Dear Birmingham

By Gabrielle Bates

I’ve been visiting again
the cemetery
with a sunken southern corner.

Fish smaller than first teeth, birthed from the soil,
maneuver in the glaze
where rain pools, covering the lowest stones.

            Behind him, in a cracked white tub,
my knees to his sides,
left ear pressed to
the stack of bones in his neck,

I was once so terrified of my own contentment
I bit my shoulder
and drew blood there

                        to the surface—past it—

What I have wanted most
is many lives. One for each longing,
round and separate.

Sometimes I bring figs here, asphyxiating
in plastic, for their distant echo
of your humid, ghost-flesh air
shouldering the leaves—that almost-a-human
air—               

            I was born in autumn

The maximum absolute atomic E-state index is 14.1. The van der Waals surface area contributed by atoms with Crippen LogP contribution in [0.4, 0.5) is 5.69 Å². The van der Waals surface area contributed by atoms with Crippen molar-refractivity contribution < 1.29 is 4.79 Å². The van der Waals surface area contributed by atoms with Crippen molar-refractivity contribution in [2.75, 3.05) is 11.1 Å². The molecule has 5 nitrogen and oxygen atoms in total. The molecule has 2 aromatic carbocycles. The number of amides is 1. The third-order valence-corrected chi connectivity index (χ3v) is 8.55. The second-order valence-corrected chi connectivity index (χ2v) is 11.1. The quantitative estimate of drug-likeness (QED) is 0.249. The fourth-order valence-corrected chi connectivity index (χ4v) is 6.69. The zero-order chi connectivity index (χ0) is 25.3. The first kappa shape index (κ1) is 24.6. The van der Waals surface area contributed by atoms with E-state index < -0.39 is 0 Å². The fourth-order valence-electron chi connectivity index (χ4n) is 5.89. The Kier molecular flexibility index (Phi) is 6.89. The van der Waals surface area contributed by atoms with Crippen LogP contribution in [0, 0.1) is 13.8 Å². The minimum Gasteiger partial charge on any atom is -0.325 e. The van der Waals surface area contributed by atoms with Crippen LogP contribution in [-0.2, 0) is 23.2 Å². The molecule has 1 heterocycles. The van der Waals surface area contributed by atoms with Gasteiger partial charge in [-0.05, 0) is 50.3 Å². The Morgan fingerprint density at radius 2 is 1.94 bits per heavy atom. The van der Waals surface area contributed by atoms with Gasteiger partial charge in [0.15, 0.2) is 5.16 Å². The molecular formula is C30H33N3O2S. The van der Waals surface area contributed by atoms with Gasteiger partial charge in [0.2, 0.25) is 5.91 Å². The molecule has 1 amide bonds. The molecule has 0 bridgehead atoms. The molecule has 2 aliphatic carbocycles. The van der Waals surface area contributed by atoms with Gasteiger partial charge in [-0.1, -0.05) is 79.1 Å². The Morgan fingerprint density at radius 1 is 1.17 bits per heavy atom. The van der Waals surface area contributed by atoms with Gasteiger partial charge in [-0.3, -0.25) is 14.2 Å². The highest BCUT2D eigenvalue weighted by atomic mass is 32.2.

as it fled underground
to be fed to a body
of water that only swallows.

Share on facebook
Share on twitter
Share on whatsapp
Share on telegram
Share on email

Read More Poetry

Ode to a Nightingale By John Keats

Ode to a Nightingale By John Keats My heart aches, and a drowsy numbness pains         My sense, as though of hemlock I had drunk,Or emptied some

A Red, Red Rose By Robert Burns

A Red, Red Rose By Robert Burns O my luve’s like a red, red rose,That’s newly sprung in June;O my luve’s like the melodieThat’s sweetly

Download
Get a copy sent to your email right NOW!
Free Poetry Editing
Checklist & Guidelines
Download Free Checklist
Download
Get a copy sent to your email right NOW!
Free Poetry Editing
Checklist & Guidelines
Download Free Checklist
Join Our Family & Subscribe To Our Newsletter
Privacy Policy: This information will never be shared with third parties.
Subscribe Now!
Join Our Family & Subscribe To Our Newsletter
Privacy Policy: This information will never be shared with third parties.
Subscribe Now!